Sunscreen is a summer essential. As the weather heats up and we spend more time outside, it becomes a vital part of protecting us from harmful rays of the sun. As with all products, it’s important to understand their function and why we need them. Here’s a deeper look into why sunscreen and SPF are essential.
What is SPF?
An article written for colorscience.com elaborates by saying, “Despite the fact that very few people know what it is, SPF is actually pretty straightforward. SPF stands for “Sun Protection Factor”, and is a measure of the sunscreen’s ability to protect your skin from UVB rays.” We need SPF to help keep our skin protected. When out in the sun, our skin is attacked by two forms of UV rays. UVA rays go deep into our skin. They cause long term effects like wrinkles and sun damage. UVB rays, on the other hand, are the ones that cause sunburns and can lead to skin cancer. Keep in mind that SPF can only protect you from UVB rays. They do nothing to stop the long term effects of UVA. Take additional precautions that can help you avoid both.
How Does it Work?
What do the numbers on your sunscreen bottle mean? The above mentioned article also explains, “The basic calculation works like this: “If it takes 1 minute for your unprotected skin to start turning red [in the sun], using an SPF 15 sunscreen theoretically prevents reddening 15 times longer.” Say you purchase an SPF 30 sunscreen. If it typically takes 10 minutes until your skin starts to burn, by using the SPF 30, you’re theoretically protected from the sun for 300 minutes, or 5 hours.”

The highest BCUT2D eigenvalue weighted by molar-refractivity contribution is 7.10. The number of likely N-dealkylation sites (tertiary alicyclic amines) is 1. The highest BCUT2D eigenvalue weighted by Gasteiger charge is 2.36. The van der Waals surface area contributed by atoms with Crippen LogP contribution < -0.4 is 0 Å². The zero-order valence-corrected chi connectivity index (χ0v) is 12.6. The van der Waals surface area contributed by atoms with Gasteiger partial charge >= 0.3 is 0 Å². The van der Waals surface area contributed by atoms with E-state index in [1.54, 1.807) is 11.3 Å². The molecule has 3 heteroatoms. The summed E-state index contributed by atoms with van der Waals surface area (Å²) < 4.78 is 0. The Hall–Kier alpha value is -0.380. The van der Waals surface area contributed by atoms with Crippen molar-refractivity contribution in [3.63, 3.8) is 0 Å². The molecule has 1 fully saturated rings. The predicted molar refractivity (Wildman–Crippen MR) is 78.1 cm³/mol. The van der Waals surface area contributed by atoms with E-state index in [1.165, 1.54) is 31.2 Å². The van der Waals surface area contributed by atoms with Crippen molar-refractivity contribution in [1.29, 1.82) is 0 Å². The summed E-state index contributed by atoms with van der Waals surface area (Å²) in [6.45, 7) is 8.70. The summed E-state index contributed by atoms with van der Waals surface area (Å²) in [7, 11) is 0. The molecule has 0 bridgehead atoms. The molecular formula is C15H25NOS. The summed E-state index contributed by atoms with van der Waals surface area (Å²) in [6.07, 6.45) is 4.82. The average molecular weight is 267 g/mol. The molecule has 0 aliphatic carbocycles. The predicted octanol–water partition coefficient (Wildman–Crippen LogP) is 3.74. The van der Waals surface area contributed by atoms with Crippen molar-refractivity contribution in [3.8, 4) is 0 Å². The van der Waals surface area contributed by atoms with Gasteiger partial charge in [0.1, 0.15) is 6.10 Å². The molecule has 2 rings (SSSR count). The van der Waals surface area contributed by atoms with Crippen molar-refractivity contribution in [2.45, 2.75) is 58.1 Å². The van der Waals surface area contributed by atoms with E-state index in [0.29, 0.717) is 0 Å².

Which SPF is best?
What level of SPF is right for you? There are a couple of factors that can help you answer this question. First, how fair is your skin? Second, how long are you planning on being out in the sun? An article written for freepeople.com states, “SPF 30 is the most common level for most people and skin types. No sunscreen can block all UV rays, but what we do know is: SPF 15 blocks 93% of UVB rays, SPF 30 blocks 97% of UVB rays and SPF 50 blocks 98% of UVB rays. So, the difference between 30 and 50 is about 1 percent. But every bit of extra protection can be beneficial if you are very fair or spending a lot of time in direct sun! And most people apply less than the recommend amount (about one ounce for full body coverage), so the higher the number the better.” It’s okay to be over cautious with both how much sunscreen you apply and how frequently you apply it.
When it comes to protecting your skin, you can’t be too safe. Understanding and utilizing SPF will help you avoid both long and short term problems associated with the sun.